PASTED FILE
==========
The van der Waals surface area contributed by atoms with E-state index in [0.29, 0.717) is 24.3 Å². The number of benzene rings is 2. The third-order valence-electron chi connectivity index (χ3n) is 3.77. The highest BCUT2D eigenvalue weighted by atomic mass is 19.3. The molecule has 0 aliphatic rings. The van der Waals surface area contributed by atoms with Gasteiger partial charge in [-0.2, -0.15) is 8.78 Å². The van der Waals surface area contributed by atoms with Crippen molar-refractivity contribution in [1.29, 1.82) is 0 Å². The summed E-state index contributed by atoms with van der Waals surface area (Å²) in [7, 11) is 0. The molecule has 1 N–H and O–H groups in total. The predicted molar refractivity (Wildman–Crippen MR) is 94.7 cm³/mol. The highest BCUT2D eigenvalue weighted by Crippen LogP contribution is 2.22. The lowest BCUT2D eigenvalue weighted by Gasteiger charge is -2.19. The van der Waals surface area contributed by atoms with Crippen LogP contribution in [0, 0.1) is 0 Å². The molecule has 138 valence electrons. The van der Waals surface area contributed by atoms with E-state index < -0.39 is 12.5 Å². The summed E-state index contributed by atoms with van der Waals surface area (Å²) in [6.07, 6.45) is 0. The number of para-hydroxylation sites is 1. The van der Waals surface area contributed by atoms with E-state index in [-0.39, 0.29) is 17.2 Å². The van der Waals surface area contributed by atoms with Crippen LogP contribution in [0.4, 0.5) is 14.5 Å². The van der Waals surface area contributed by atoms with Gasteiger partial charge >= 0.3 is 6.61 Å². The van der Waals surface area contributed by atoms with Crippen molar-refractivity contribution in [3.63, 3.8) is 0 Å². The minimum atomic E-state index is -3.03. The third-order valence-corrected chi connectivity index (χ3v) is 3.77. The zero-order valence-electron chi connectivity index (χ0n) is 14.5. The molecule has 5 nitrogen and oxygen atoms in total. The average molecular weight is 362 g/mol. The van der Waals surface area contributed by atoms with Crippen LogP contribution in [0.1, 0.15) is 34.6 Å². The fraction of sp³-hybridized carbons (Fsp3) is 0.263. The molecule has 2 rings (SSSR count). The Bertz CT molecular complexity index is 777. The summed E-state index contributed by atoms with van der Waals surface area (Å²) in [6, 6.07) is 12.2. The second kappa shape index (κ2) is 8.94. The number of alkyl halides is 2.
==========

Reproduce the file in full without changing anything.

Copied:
The van der Waals surface area contributed by atoms with E-state index in [0.29, 0.717) is 24.3 Å². The number of benzene rings is 2. The third-order valence-electron chi connectivity index (χ3n) is 3.77. The highest BCUT2D eigenvalue weighted by atomic mass is 19.3. The molecule has 0 aliphatic rings. The van der Waals surface area contributed by atoms with Gasteiger partial charge in [-0.2, -0.15) is 8.78 Å². The van der Waals surface area contributed by atoms with Crippen molar-refractivity contribution in [1.29, 1.82) is 0 Å². The summed E-state index contributed by atoms with van der Waals surface area (Å²) in [7, 11) is 0. The molecule has 1 N–H and O–H groups in total. The predicted molar refractivity (Wildman–Crippen MR) is 94.7 cm³/mol. The highest BCUT2D eigenvalue weighted by Crippen LogP contribution is 2.22. The lowest BCUT2D eigenvalue weighted by Gasteiger charge is -2.19. The van der Waals surface area contributed by atoms with Crippen LogP contribution in [0, 0.1) is 0 Å². The molecule has 138 valence electrons. The van der Waals surface area contributed by atoms with E-state index < -0.39 is 12.5 Å². The summed E-state index contributed by atoms with van der Waals surface area (Å²) in [6.07, 6.45) is 0. The number of para-hydroxylation sites is 1. The van der Waals surface area contributed by atoms with E-state index in [-0.39, 0.29) is 17.2 Å². The van der Waals surface area contributed by atoms with Crippen LogP contribution in [0.4, 0.5) is 14.5 Å². The van der Waals surface area contributed by atoms with Gasteiger partial charge >= 0.3 is 6.61 Å². The van der Waals surface area contributed by atoms with Crippen molar-refractivity contribution in [3.63, 3.8) is 0 Å². The minimum atomic E-state index is -3.03. The third-order valence-corrected chi connectivity index (χ3v) is 3.77. The zero-order valence-electron chi connectivity index (χ0n) is 14.5. The molecule has 5 nitrogen and oxygen atoms in total. The average molecular weight is 362 g/mol. The van der Waals surface area contributed by atoms with Crippen LogP contribution in [0.1, 0.15) is 34.6 Å². The fraction of sp³-hybridized carbons (Fsp3) is 0.263. The molecule has 2 rings (SSSR count). The Bertz CT molecular complexity index is 777. The summed E-state index contributed by atoms with van der Waals surface area (Å²) in [6, 6.07) is 12.2. The second kappa shape index (κ2) is 8.94. The number of alkyl halides is 2.